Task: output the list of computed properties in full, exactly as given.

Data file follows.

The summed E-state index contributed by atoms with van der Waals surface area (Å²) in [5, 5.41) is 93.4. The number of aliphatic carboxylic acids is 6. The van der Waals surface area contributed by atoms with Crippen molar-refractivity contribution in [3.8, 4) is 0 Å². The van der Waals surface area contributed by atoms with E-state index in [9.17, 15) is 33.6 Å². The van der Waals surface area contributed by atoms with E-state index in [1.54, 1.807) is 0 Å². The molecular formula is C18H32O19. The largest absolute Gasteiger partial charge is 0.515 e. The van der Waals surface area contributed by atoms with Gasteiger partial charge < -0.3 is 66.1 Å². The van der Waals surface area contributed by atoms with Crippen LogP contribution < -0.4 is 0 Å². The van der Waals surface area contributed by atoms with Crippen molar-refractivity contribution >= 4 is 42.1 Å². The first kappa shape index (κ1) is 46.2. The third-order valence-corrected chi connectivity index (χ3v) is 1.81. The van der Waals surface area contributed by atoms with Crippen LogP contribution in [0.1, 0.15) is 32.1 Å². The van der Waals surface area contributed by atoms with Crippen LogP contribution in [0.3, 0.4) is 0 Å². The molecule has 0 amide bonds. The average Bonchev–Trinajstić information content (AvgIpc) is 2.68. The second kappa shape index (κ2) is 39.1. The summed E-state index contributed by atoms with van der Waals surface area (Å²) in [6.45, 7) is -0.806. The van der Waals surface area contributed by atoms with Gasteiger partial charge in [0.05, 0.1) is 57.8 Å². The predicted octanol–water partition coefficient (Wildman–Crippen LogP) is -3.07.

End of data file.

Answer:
The summed E-state index contributed by atoms with van der Waals surface area (Å²) in [5, 5.41) is 93.4. The number of aliphatic carboxylic acids is 6. The van der Waals surface area contributed by atoms with Crippen molar-refractivity contribution in [3.8, 4) is 0 Å². The van der Waals surface area contributed by atoms with E-state index in [9.17, 15) is 33.6 Å². The van der Waals surface area contributed by atoms with E-state index in [1.54, 1.807) is 0 Å². The molecular formula is C18H32O19. The largest absolute Gasteiger partial charge is 0.515 e. The van der Waals surface area contributed by atoms with Gasteiger partial charge < -0.3 is 66.1 Å². The van der Waals surface area contributed by atoms with Crippen LogP contribution < -0.4 is 0 Å². The van der Waals surface area contributed by atoms with Crippen molar-refractivity contribution >= 4 is 42.1 Å². The first kappa shape index (κ1) is 46.2. The third-order valence-corrected chi connectivity index (χ3v) is 1.81. The van der Waals surface area contributed by atoms with Crippen LogP contribution in [0.1, 0.15) is 32.1 Å². The van der Waals surface area contributed by atoms with Crippen LogP contribution in [0.3, 0.4) is 0 Å². The molecule has 0 amide bonds. The average Bonchev–Trinajstić information content (AvgIpc) is 2.68. The second kappa shape index (κ2) is 39.1. The summed E-state index contributed by atoms with van der Waals surface area (Å²) in [6.45, 7) is -0.806. The van der Waals surface area contributed by atoms with Gasteiger partial charge in [0.05, 0.1) is 57.8 Å². The predicted octanol–water partition coefficient (Wildman–Crippen LogP) is -3.07.